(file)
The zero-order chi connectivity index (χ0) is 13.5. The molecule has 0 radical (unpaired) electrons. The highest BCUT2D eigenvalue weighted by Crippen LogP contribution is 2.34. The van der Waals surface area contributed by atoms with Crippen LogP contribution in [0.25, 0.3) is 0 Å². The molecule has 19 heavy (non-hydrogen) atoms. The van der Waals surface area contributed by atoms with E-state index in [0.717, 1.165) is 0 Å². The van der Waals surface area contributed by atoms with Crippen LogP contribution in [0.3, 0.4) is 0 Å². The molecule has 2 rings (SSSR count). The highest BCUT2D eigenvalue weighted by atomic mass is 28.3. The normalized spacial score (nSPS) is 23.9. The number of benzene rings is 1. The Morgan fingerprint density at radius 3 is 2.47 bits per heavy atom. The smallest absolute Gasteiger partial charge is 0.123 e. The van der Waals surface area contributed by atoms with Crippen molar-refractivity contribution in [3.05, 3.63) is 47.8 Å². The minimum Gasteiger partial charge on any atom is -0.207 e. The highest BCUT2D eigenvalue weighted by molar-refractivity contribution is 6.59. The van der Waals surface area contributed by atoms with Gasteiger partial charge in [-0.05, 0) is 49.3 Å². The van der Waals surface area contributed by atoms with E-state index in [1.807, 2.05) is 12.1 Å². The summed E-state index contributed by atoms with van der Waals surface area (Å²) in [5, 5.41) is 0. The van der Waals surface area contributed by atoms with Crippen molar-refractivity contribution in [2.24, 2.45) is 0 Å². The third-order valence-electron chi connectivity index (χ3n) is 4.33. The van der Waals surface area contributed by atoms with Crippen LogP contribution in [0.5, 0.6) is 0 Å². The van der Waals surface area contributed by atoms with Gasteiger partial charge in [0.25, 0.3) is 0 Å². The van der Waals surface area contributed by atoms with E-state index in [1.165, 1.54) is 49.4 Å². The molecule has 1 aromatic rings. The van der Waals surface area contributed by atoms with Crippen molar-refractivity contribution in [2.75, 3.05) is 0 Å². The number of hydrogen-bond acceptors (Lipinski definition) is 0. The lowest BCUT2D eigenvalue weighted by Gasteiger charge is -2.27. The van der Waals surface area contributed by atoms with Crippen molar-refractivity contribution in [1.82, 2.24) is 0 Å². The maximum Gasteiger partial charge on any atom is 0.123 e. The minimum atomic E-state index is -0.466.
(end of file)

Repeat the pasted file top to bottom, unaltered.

The zero-order chi connectivity index (χ0) is 13.5. The molecule has 0 radical (unpaired) electrons. The highest BCUT2D eigenvalue weighted by Crippen LogP contribution is 2.34. The van der Waals surface area contributed by atoms with Crippen LogP contribution in [0.25, 0.3) is 0 Å². The molecule has 19 heavy (non-hydrogen) atoms. The van der Waals surface area contributed by atoms with E-state index in [0.717, 1.165) is 0 Å². The van der Waals surface area contributed by atoms with Crippen LogP contribution in [0.3, 0.4) is 0 Å². The molecule has 2 rings (SSSR count). The highest BCUT2D eigenvalue weighted by atomic mass is 28.3. The normalized spacial score (nSPS) is 23.9. The number of benzene rings is 1. The Morgan fingerprint density at radius 3 is 2.47 bits per heavy atom. The smallest absolute Gasteiger partial charge is 0.123 e. The van der Waals surface area contributed by atoms with Crippen molar-refractivity contribution in [3.05, 3.63) is 47.8 Å². The minimum Gasteiger partial charge on any atom is -0.207 e. The highest BCUT2D eigenvalue weighted by molar-refractivity contribution is 6.59. The van der Waals surface area contributed by atoms with Gasteiger partial charge in [-0.05, 0) is 49.3 Å². The van der Waals surface area contributed by atoms with E-state index in [1.807, 2.05) is 12.1 Å². The summed E-state index contributed by atoms with van der Waals surface area (Å²) in [5, 5.41) is 0. The van der Waals surface area contributed by atoms with Crippen molar-refractivity contribution in [2.24, 2.45) is 0 Å². The third-order valence-electron chi connectivity index (χ3n) is 4.33. The van der Waals surface area contributed by atoms with Crippen LogP contribution in [0.5, 0.6) is 0 Å². The van der Waals surface area contributed by atoms with Gasteiger partial charge in [0.25, 0.3) is 0 Å². The van der Waals surface area contributed by atoms with E-state index in [1.165, 1.54) is 49.4 Å². The molecule has 1 aromatic rings. The van der Waals surface area contributed by atoms with Crippen molar-refractivity contribution in [2.75, 3.05) is 0 Å². The number of hydrogen-bond acceptors (Lipinski definition) is 0. The lowest BCUT2D eigenvalue weighted by Gasteiger charge is -2.27. The van der Waals surface area contributed by atoms with Crippen molar-refractivity contribution in [1.82, 2.24) is 0 Å². The maximum Gasteiger partial charge on any atom is 0.123 e. The minimum atomic E-state index is -0.466.